7 Tips For Dealing With Sibling Rivalry

You are woken up early in the morning by the stomp stomp stomp of your eldest child’s feet into your bedroom. He immediately demands the latest episode of Go Jetters on your bedroom television. You oblige because it’s 5.30am and the alternative is to listen to him whine about wanting to get up for the next hour. Plus, part of you still clings to the belief that if you are up at 5.30am it should be because you have spent the night partying and haven’t been to bed yet and not because your child is apparently immune to sleep. Two minutes in and there’s another stomp stomp stomp. Child number two has arrived and she wants Bing. There’s a lot of bickering, shouting, and tears whilst both sleep stealing monsters angels debate which cartoon should be on the television. Meanwhile, you wonder if age four really is too early for a TV in their bedroom.

Later, there’s an argument over who gets to play with a certain toy. Neither child is particularly fond of said toy, but because one child happened to pick it up in view of the other child, it has suddenly become the most valuable toy on the planet and nothing will convince either child otherwise. Throughout the day, further arguments arise. Who gets to sit on the chair by the door at the dining table. Who gets to have the blue plate and who gets to have the orange plate. Who gets to draw with the red pen and who gets to draw with the other red pen. And, yes, both pens are exactly the same but your child has been able to spot a small difference that is otherwise only visible on a molecular level and that difference is vitally important. It’s relentless and exhausting.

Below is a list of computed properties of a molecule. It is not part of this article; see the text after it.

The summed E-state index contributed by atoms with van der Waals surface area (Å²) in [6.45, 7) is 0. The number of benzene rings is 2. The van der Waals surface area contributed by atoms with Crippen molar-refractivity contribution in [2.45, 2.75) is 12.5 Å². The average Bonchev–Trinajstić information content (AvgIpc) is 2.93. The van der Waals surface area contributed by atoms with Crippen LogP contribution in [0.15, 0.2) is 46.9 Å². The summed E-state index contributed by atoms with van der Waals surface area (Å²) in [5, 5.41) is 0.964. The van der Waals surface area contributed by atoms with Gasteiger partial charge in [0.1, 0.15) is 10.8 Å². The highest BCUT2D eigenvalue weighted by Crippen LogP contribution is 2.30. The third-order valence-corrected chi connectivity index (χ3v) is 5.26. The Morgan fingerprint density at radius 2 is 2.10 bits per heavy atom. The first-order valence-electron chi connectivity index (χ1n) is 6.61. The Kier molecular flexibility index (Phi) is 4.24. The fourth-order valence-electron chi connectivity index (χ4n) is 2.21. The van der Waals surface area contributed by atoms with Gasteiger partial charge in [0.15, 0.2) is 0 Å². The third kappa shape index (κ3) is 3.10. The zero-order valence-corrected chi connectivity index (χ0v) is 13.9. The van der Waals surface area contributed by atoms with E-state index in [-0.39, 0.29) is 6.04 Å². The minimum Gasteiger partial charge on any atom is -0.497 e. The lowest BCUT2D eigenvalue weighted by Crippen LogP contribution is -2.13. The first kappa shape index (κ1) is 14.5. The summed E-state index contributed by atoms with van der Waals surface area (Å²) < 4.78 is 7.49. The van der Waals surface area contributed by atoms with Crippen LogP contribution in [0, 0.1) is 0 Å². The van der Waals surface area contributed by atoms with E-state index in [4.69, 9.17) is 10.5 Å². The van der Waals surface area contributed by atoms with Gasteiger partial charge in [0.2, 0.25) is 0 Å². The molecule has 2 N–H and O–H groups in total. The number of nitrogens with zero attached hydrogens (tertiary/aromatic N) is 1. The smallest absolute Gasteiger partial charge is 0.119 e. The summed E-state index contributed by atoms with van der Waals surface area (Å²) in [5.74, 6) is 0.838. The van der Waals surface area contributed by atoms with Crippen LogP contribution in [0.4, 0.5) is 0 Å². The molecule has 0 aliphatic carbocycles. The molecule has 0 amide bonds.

Why Do Siblings Fight?

Teenage boy and girl stick out tongues to each other

Squabbles and bickering between siblings is entirely normal. Child are driven by impulse rather than logic, which is why battles about who gets what toy are common, even if it seems they are arguing over an item that neither would actually like to play with. They are also a way of your children getting your attention. Children quickly learn how to get a reaction from you and will start an argument with each other just as you are taking that important phone call or sitting down for a well deserved cup of tea just to make you take notice.